Clinic staff sometimes delayed referring patients to LIIMH. Health system issues have been reported as reasons for delay in booking for ANC services in other studies.46,55 This study revealed that unexpected and unwanted pregnancies, as well as late realisation of pregnancy, led to delay in booking for ANC services. Unwanted and mistimed pregnancies have been shown to adversely affect ANC initiation.56,57 Easier access to and support for contraception, as well as addressing system related factors that dispose pregnant women to suboptimal use of ANC, may help to reduce unplanned and unwanted pregnancies. Such measures may reduce maternal morbidity and mortality rates.

Participants in this study believed that abdominal examination of pregnant women by healthcare workers was just a ‘massage’, as it seems that healthcare workers did not explain the purpose of the obstetric abdominal palpation to patients. We did not find this understanding of obstetric abdominal examination of pregnant women in other studies. Receiving a better ‘massage’ was the main reason participants in this study sought ANC from traditional birth attendants and churches. Perhaps, abdominal palpation of pregnant women needs to be carried out more often during ANC visits. This may increase the perception that ANC visits are worth the effort of travelling to healthcare facilities, and the long waiting times to be attended by a healthcare worker. A minimum of eight ANC visits are recommended, with one visit in the first trimester, two in the second and five in the third trimester.3 During these ANC visits, pregnant women should receive recommended nutritional interventions, as well as regular maternal and foetal assessments.

This study confirms reasons for late initiation of ANC services that have been found in other studies. It also shows perhaps for the first time a new understanding (a massage) of the abdominal obstetric examination of pregnant women. The study also highlights health system, pregnancy experience, patient and sociocultural issues that need to be addressed at LIIMH in order to improve appropriate use of ANC by women with a previous history of C/S delivery.

Conclusion

Pregnant women with a previous history of C/S delivery presented late for ANC because of lack of information from healthcare providers, dissatisfaction with ANC, experience gained from multiparity, use of alternative ANC providers, unwanted pregnancy, unexpected pregnancy and late recognition of pregnancy. Participants favoured obstetric abdominal examination of a pregnant woman, and believed that it was a massage and did not understand it as diagnostic. These findings suggest that the problem of late registration for ANC services by pregnant women with a previous history of C/S should be addressed holistically at individual, family, community and health-system levels. Healthcare workers also need to provide pregnant women with correct information on ANC and about the exact date they need to be transferred or referred to LIIMH for appropriate care.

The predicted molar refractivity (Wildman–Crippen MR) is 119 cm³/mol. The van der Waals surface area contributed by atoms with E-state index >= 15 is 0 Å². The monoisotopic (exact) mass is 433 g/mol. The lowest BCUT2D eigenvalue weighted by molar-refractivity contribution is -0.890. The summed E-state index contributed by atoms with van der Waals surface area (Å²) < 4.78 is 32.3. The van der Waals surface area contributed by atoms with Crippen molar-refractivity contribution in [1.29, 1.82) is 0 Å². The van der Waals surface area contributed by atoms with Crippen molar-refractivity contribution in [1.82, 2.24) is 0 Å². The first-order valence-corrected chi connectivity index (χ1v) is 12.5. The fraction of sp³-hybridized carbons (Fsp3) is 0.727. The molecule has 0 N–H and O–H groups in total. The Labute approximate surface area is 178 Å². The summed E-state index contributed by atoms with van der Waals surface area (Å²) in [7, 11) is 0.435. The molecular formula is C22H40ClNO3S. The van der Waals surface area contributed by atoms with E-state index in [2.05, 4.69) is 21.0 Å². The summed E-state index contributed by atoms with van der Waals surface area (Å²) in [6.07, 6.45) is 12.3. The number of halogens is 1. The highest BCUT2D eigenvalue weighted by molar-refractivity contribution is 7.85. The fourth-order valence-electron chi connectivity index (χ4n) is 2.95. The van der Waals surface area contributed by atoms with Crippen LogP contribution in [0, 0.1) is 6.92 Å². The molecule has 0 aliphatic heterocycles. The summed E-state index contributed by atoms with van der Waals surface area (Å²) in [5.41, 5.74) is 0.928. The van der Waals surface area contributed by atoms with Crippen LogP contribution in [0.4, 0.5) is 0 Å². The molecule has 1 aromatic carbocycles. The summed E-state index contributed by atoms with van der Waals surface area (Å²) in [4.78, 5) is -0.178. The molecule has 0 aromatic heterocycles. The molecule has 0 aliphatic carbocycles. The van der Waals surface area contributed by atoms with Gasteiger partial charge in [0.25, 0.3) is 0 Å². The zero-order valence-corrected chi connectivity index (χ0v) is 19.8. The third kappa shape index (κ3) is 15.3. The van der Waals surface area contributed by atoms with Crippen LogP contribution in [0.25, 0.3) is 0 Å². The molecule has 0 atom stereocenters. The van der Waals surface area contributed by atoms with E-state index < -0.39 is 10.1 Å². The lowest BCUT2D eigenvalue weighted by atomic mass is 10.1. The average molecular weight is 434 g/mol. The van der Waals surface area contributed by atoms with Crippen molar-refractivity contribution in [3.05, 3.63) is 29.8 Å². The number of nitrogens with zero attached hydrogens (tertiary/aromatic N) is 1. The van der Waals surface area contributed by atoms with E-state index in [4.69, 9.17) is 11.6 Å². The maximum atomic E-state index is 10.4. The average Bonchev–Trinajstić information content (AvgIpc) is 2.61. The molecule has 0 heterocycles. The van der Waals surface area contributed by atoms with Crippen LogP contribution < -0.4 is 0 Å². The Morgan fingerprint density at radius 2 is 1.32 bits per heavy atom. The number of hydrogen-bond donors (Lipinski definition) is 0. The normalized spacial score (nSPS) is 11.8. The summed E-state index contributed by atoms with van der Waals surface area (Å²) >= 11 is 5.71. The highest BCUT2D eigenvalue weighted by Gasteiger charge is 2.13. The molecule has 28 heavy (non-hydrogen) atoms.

Evidence from this study suggests the following recommendations
  • Healthcare workers should be sensitised to giving correct information to pregnant women with a previous history of C/S delivery, and they should refer pregnant women with a previous history of C/S to LIIMH before 20 weeks gestation.
  • Antenatal care delivery in clinics and primary hospitals should be user friendly, and efforts should be made for all stakeholders to work harmoniously with pregnant women.
  • The importance of having the required number of ANC visits and starting ANC visits in the first trimester should be discussed with women in village fora and during ANC visits.
  • The Botswana government should explore the incorporation of traditional birth attendants into the public Botswana healthcare sector for communication and support.

Acknowledgements

Competing interests

The authors declare that they have no financial or personal relationships that may have inappropriately influenced them in writing this article.

Authors’ contributions

M.R. and V.S. contributed to the design and implementation of the research, to the analysis of the results and to the writing of the manuscript.

Funding information

The Ministry of Health and Wellness, Botswana, contributed a small amount of money to fund this research work.

Data availability

Data is available from the corresponding author and will be availed upon request from credible individuals and institutions.

Disclaimer

The views and opinions expressed in this article are those of the authors and do not necessarily reflect the official policy or position of any affiliated agency of the authors.

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Appendix 1

TABLE 1-A1: Interview guide.